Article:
Next3 step could be to upgrade the flash to 16M because 8M is not enough for all the things this miracle could handle :wink:

At least in the UK they are available already modified by folk on ebay for around 20-25 £

I have a suggestion for this topic here. Would it not be better if all of the mentioned devices here were listed in a single thread for easy finding? I mean for a noob like me and some other people who might wanna find a good device, reading a lot of posts wouldn't exactly be an interesting thing. I understand that knowledge of the device will be a better thing but finding devices that someone might be interested in should be in a single post for better comparing and search. It can also save a lot of time for others.
I know the Openwrt's TOH is a good place to start but some of the devices are old and discontinued and there is no price comparison there. The discussion can go as long as it gets but there should be one post that is pinned to top and should be modified/updated regularly by someone to add/remove any devices or update info about them.

Maybe a page at openwrt.org website would be a better idea. As it can be updated/edited by anyone.

After all it's just a suggestion. Thanks


I was thinking the very same. Wading through 160 postings and searching for the "golden nuggets" hidden inside is no fun at all.

Having a summary of the discussion either at the top of the thread or on a wiki page would make it much easier to find the user-favoured devices.

I was also thinking about creating one topic like this per year, because new hardware appears on the horizon, and old hardware disappears.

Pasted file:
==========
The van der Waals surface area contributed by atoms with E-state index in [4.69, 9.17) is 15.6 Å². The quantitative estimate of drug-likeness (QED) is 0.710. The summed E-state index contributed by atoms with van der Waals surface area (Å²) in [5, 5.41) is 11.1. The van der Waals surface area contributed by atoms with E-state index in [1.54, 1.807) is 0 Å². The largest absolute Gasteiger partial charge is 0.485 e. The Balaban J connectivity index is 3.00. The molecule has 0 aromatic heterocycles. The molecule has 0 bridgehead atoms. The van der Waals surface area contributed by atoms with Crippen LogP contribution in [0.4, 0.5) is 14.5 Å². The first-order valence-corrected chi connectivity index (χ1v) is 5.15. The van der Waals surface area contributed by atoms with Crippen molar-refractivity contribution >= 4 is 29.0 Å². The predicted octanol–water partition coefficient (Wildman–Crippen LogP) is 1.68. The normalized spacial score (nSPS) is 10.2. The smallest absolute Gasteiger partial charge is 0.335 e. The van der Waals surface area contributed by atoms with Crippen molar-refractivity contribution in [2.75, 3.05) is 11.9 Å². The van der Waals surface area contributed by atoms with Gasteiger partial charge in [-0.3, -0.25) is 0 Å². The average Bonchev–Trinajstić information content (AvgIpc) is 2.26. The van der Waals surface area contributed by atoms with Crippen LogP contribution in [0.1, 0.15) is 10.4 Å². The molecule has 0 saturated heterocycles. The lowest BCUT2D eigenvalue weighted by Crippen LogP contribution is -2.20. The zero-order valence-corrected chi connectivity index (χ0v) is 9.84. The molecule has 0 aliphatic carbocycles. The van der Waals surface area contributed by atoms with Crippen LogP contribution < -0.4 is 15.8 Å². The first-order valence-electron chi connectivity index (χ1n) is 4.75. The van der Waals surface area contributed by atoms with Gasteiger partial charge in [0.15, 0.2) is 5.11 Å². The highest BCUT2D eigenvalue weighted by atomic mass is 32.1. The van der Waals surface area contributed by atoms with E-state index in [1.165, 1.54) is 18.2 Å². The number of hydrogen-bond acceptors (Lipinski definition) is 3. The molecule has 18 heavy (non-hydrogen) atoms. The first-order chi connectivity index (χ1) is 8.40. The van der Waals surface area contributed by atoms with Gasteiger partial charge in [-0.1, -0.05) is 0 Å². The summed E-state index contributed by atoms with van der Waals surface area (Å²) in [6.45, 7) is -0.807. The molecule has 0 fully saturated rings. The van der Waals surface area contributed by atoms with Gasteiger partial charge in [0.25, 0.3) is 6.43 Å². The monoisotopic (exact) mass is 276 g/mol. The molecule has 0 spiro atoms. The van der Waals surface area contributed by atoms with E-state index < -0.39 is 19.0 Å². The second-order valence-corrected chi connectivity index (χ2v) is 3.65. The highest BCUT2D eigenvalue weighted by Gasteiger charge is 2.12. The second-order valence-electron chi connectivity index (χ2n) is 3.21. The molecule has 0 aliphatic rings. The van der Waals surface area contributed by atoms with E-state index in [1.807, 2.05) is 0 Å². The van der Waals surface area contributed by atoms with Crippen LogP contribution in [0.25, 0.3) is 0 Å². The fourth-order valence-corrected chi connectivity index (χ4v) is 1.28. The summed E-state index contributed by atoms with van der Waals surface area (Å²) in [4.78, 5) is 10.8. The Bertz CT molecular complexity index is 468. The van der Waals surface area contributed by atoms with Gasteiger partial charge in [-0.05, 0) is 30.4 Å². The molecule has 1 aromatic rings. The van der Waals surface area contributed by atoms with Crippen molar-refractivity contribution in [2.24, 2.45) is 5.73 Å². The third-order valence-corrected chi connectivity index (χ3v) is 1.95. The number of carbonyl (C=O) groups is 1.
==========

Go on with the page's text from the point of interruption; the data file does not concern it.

Options we have

  1. Create new topic, making post#1 the place where to find the essence of the topic, i.e. post#1 is continuously updated by a) the author of that posting or b) by everyone taking part in that discussion (we can make a posting "wiki" so everyone can contribute to it). List favoured devices in a table, or
  2. We can create "polls" in forum postings (see e.g. [OpenWrt/LEDE merge] Which forum software do users want for the future?). Not sure though if those can be dynamically expanded (in December there will be more devices to vote for than in January -> devices need to be added to the poll during the year).
  3. Create wiki page where user-favoured devices are listed in a table.
  4. Create wiki page with a poll included. Polls are somewhat possible IIRC, but I would have to dig deeper into this again to judge if polls are really feasible in the wiki.
    .... a rating system like on amazon comes to my mind, with stars and comments and such...

To make this summary or essence of the "favourite device" topic useful, we need to agree on what information is needed.

Example for a listing in post#1 of a new "favourite device" topic:

Model is my favourite because... Price
DIR-505 small formfactor, directly pluggable into wall outlet, no cables; sufficient flash/ram (8/64) for my usecase 999,-€
TL-MR3020 small formfactor, low power consumption 888,-$
$yourmodel $your_reason_for_favouring_this_device 777,-¥

Is that all we need? Anything to add?

Sidenote: Anything more than the above in a table would probably make it more a candidate for the wiki, since in the forum we are quite width restricted.

Any other proposals on how to condense the information of a long topic into a nice list?

I think this 3 column table suggested by @tmomas would be fine because most of us will always be looking for brief information about devices on the go and if someone needs more info they can always find the device in the wiki or we can just link the wiki page within the list with the device info.